I told my family and a few close friends right away.  Some of those women I love have walked this road before me.  Scott and I agree that one unintended positive consequence of our current circumstance, is being able to feel empathy for those people we love in a new way.  A better way.  The same is true for our children.  Our children now have new words in their vocabulary; they have had their hearts hurt in ways I am certain will make them stronger, more mature and more sympathetic as they grow into the adults God intends for them to be in this life.  I guess all that makes this whole thing sound like something that should make me feel thankful.

I am thankful. I am sad, and I am thankful.  It has been years since I’ve been under the illusion that a good life is a life void of pain and sadness.  Thank goodness I know it too.  Yes.  Thank goodness my life and my faith in a God, who I believe is intimately involved in the details, has led me to a place where I know a good life is having a heart that accepts.  A heart without bitterness.  A heart without walls around it.  Walls keep a heart from being honest.

A good life means accepting what I’ve been given and trusting that with every hard thing there are lessons to be learned, courage to be gained and friends to be encouraged.  A good life means remembering that for every hard thing there are a hundred good things.  A good life means focusing my attention and thankfulness on what I DO have, instead of what I DON’T have.  To me, that is a good life.  I have a good life.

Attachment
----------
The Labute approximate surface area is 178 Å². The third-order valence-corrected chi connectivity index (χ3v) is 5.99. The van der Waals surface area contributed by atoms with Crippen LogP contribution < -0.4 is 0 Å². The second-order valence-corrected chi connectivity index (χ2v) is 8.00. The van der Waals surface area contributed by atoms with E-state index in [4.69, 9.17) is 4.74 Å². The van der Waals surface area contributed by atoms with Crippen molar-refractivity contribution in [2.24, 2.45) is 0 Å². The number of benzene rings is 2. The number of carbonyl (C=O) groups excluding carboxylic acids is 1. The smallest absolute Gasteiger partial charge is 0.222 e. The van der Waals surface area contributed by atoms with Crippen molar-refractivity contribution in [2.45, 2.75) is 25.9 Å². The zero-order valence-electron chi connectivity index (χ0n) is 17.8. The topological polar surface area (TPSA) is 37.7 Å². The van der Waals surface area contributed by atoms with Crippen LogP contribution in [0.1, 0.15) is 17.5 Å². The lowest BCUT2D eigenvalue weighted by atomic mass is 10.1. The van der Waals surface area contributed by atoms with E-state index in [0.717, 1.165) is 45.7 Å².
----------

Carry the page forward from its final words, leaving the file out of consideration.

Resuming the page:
I want to thank you again if you’ve shared a kind word with me.  A lot of good people have.  Those kind words are something I DO have.  More things to make me thankful.

I’m sorry I had to tell you a sad story.  I didn’t wan to tell it.  I like happy stories better.

I think that now the five people in my family are going to take some time to be together.  We’re going to do what we do when we’re sad, and experiencing some grief.  We’re going to talk to each other, and speak honestly about how we feel. Some of us might even cry a little bit.  And, for sure, I mean I know this for sure, we’re going to keep laughing.   We will always keep laughing, because, I forgot to say that laughing is another essential ingredient in my good life.

I’m weepy and vulnerable right now,  like I’m drunk.  Only, I’m not.  I promise. Some idiots decided we shouldn’t keep alcohol in the house, and that seems like a really dumb idea to me right now.   I’m just a little drunk on sadness, and that’s why I want to tell all my friends (real life and virtual) that I love you. I’m not afraid to say it.  It’s true.  Thanks for being another essential part of my good life.

My sister-in-law, Haley, sent me this song a week ago.  She said she thought of me when she heard it.  I thought it was beautiful before we heard our sad news.  Even more so now.  You might enjoy it too:


Comments on: "My Good Life" (1)

  1. oh no, I’m so sorry to hear about all you’ve been going thru. what an amazing way of looking at it though…about being able to be more empathetic.

Leave a Reply

Fill in your details below or click an icon to log in: Logo

You are commenting using your account. Log Out /  Change )

Google+ photo

You are commenting using your Google+ account. Log Out /  Change )

Twitter picture

You are commenting using your Twitter account. Log Out /  Change )

Facebook photo

You are commenting using your Facebook account. Log Out /  Change )


Connecting to %s

Tag Cloud

%d bloggers like this: